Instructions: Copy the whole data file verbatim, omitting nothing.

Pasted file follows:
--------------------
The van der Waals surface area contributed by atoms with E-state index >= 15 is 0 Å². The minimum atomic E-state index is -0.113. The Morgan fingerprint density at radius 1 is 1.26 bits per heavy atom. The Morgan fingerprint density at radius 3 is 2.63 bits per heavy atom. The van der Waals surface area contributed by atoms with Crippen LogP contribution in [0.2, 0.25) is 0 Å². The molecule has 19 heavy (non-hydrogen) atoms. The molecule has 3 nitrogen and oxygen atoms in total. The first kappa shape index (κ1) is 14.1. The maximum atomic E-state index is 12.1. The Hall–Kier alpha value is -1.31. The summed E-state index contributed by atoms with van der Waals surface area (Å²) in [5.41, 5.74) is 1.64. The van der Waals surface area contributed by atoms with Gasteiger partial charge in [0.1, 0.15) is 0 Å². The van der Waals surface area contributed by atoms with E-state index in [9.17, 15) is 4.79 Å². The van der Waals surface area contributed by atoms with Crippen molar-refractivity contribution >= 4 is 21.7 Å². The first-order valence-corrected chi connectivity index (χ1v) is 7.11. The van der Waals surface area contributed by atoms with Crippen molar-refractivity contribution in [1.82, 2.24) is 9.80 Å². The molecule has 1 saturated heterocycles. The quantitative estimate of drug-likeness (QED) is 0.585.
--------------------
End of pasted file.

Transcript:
The van der Waals surface area contributed by atoms with E-state index >= 15 is 0 Å². The minimum atomic E-state index is -0.113. The Morgan fingerprint density at radius 1 is 1.26 bits per heavy atom. The Morgan fingerprint density at radius 3 is 2.63 bits per heavy atom. The van der Waals surface area contributed by atoms with Crippen LogP contribution in [0.2, 0.25) is 0 Å². The molecule has 19 heavy (non-hydrogen) atoms. The molecule has 3 nitrogen and oxygen atoms in total. The first kappa shape index (κ1) is 14.1. The maximum atomic E-state index is 12.1. The Hall–Kier alpha value is -1.31. The summed E-state index contributed by atoms with van der Waals surface area (Å²) in [5.41, 5.74) is 1.64. The van der Waals surface area contributed by atoms with Gasteiger partial charge in [0.1, 0.15) is 0 Å². The van der Waals surface area contributed by atoms with E-state index in [9.17, 15) is 4.79 Å². The van der Waals surface area contributed by atoms with Crippen molar-refractivity contribution >= 4 is 21.7 Å². The first-order valence-corrected chi connectivity index (χ1v) is 7.11. The van der Waals surface area contributed by atoms with Crippen molar-refractivity contribution in [1.82, 2.24) is 9.80 Å². The molecule has 1 saturated heterocycles. The quantitative estimate of drug-likeness (QED) is 0.585.